Gaming Editor Kyle Moffat reports on the announcement that squad size for Euro 2020 will be increased to 26 and assesses how this will affect England
UEFA have permitted an increase in squad size for Euro 2020, with teams now allowed to take 26 players instead of 23.
A key reason for this important change is the congested fixtures throughout the 2020/21 campaign. Many European leagues began the season in mid-September, rather than the usual start of August. This has meant that the average time between matches has decreased and as a result, fitness and injuries have been issues for many clubs. In addition, the season has been extended – at least in England – to late May, meaning that there is less of a gap between the climax of the domestic season and the rearranged Euros.
Alongside this announcement, teams will be able to use five substitutions in their Euro 2020 matches. This has been in place for most of the season across many domestic leagues (though not in the Premier League) and has allowed managers to rotate squads and keep players fit amid such a congested schedule.
The increased squad size may provide England manager Gareth Southgate with less of a headache when selecting his squad, as the Three Lions have tremendous depth in several positions. Choosing which right-backs, strikers and attacking midfielders to take has been a very divisive conversation.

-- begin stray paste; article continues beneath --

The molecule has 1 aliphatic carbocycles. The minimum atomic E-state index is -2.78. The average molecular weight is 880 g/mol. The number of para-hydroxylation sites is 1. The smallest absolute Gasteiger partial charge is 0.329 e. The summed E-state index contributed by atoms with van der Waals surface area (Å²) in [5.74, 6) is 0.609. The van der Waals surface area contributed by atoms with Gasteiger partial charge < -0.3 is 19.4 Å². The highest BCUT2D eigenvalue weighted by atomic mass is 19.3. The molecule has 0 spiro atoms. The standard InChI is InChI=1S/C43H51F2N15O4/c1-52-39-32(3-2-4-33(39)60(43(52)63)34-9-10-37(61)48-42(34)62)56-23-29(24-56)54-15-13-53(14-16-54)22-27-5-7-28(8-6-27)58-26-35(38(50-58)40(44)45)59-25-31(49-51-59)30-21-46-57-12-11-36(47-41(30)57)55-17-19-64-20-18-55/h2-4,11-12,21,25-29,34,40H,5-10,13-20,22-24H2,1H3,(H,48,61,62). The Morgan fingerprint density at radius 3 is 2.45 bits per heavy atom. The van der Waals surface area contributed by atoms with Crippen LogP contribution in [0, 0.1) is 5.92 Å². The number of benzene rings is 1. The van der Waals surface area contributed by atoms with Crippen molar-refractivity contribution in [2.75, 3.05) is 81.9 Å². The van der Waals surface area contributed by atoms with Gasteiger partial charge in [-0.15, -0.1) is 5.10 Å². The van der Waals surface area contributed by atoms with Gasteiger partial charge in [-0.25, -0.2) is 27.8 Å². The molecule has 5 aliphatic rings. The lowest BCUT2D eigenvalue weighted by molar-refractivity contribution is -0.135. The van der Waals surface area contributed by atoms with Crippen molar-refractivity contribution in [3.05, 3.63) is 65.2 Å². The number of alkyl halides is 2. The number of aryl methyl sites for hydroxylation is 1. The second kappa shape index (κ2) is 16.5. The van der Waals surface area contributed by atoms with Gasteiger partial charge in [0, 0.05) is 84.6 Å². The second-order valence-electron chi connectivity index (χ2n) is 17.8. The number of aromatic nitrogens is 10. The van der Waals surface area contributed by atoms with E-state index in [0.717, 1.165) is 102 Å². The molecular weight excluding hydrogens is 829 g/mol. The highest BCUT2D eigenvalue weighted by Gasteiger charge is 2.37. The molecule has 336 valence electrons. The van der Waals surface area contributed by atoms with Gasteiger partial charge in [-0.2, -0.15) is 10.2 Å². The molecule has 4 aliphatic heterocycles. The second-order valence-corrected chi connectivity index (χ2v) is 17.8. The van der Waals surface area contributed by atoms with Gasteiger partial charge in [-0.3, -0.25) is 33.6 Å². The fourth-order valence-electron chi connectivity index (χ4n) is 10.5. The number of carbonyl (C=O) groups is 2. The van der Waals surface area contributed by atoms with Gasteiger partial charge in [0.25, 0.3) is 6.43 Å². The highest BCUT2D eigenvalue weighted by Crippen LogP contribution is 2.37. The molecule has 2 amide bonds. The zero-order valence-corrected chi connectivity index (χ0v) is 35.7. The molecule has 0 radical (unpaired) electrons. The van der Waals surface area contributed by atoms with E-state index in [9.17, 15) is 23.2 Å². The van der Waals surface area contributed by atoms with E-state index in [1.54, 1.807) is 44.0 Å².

Harry Kane was always going to be the first striker in Southgate’s squad, but Ollie Watkins, Patrick Bamford, Tammy Abraham and Dominic Calvert-Lewin all have placed themselves on the England manager’s radar. Furthermore, there have been countless debates over which creative midfielders should be picked, with Jack Grealish, Mason Mount, James Maddison, and Phil Foden all impressing for their clubs this year.
For players at West Midlands clubs, their chances of making the squad have been boosted by the three additional spots. Aston Villa duo Grealish and Watkins have performed well this season and have featured in Southgate’s side over the season. In addition, Wolves’ Conor Coady and Villa’s Tyrone Mings are not certainties for the squad, but both centre-backs now have improved chances.
Even with three extra players, Southgate will struggle to whittle the list down to 26, because at least 30 players have performed well enough to deserve a call-up. Yet, regardless of who Southgate takes, there will be players left at home that will make certain groups of fans outraged over their omission. It would not be a major tournament without it.
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